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Partitioning of marine transition zone reefs among temperate, sub-tropical and tropical fishes is related more to depth and habitat than temperature

Fairclough, D.V. (2021) Partitioning of marine transition zone reefs among temperate, sub-tropical and tropical fishes is related more to depth and habitat than temperature. Marine Ecology Progress Series, 672 . pp. 175-192.

Link to Published Version: https://doi.org/10.3354/meps13778
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Abstract

Changes in fish communities as oceans warm and cool and competition for space between established and novel species can be evaluated in biogeographic transition zones such as the west coast of Australia. At ~30° S in this region, a cool anomaly occurred in the 2000s, between marine heatwaves. Over 2 yr of that anomaly, surveyed reef fishes were 57% temperate, 18% sub-tropical and 25% tropical. The most numerous fishes included a wrasse, herring, bullseye, drummer and damselfish. Based on similarities in the composition of fishes, 7 significant clusters of reefs were identified along a gradation from deep, exposed reefs to shallow, protected lagoonal reefs. Endemic sub-tropical and temperate wrasses and damselfishes typified all reefs. Some of these were ubiquitous over exposed and lagoonal reefs and others prevalent in only one reef type, demonstrating habitat preferences and partitioning among closely related species. This was reflected in the differing order of importance of fishes that typified different reefs. Linear modelling indicated that abiotic (depth, distance from shore) and biotic factors (e.g. algae) explained most of the variation in the fish communities among reefs. Additional variation, particularly within lagoonal reefs, was related to relief, turf and corals, rather than water temperature. Occurrence and reproductive activity of a group of tropical/sub-tropical wrasses and damselfish in some lagoonal reefs with abundant tropical habitats (e.g. corals) suggested that they supported novel communities during cool anomalies. Better predictions of future change and interactions between existing and novel species with environmental cycles requires knowledge of species-specific habitat relationships and biology.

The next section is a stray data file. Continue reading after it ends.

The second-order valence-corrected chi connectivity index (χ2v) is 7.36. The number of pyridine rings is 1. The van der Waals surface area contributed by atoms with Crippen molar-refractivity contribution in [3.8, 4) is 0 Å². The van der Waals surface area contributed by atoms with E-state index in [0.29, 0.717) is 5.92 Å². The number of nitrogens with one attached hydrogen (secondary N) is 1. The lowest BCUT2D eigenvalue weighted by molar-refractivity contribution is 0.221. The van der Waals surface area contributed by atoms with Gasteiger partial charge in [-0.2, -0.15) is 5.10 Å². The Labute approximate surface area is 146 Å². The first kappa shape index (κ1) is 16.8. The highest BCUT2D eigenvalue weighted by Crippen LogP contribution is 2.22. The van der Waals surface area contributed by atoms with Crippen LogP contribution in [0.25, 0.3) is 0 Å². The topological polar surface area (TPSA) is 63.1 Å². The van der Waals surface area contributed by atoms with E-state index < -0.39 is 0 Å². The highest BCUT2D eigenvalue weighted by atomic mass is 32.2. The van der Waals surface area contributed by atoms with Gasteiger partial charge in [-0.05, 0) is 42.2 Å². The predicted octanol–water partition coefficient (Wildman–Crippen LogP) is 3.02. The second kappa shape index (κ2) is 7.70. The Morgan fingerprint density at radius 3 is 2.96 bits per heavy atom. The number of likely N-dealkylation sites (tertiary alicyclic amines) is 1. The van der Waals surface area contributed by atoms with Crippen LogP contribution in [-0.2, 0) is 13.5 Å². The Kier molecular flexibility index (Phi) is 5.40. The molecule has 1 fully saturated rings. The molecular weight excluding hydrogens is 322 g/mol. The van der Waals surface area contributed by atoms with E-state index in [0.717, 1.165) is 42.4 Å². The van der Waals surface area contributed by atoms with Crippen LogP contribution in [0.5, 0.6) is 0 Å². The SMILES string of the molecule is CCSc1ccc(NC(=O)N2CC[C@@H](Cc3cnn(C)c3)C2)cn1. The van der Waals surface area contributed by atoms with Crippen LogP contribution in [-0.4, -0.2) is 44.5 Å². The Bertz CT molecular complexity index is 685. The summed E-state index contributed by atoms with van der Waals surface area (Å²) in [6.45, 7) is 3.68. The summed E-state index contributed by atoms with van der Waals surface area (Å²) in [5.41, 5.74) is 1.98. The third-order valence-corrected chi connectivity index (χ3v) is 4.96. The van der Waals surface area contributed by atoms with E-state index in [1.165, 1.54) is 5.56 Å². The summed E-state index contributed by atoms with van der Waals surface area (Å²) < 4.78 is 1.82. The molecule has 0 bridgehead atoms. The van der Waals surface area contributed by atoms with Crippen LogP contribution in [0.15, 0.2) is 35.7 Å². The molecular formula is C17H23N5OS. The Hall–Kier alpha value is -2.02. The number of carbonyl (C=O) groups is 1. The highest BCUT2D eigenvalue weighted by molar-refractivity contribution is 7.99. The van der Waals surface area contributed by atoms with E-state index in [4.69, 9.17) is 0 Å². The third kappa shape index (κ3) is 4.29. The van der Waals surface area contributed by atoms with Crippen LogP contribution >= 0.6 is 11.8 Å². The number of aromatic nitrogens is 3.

Item Type: Journal Article
Murdoch Affiliation(s): School of Veterinary and Life Sciences
Publisher: Inter-Research
Copyright: © 2021 Inter-Research.
URI: http://researchrepository.murdoch.edu.au/id/eprint/62111
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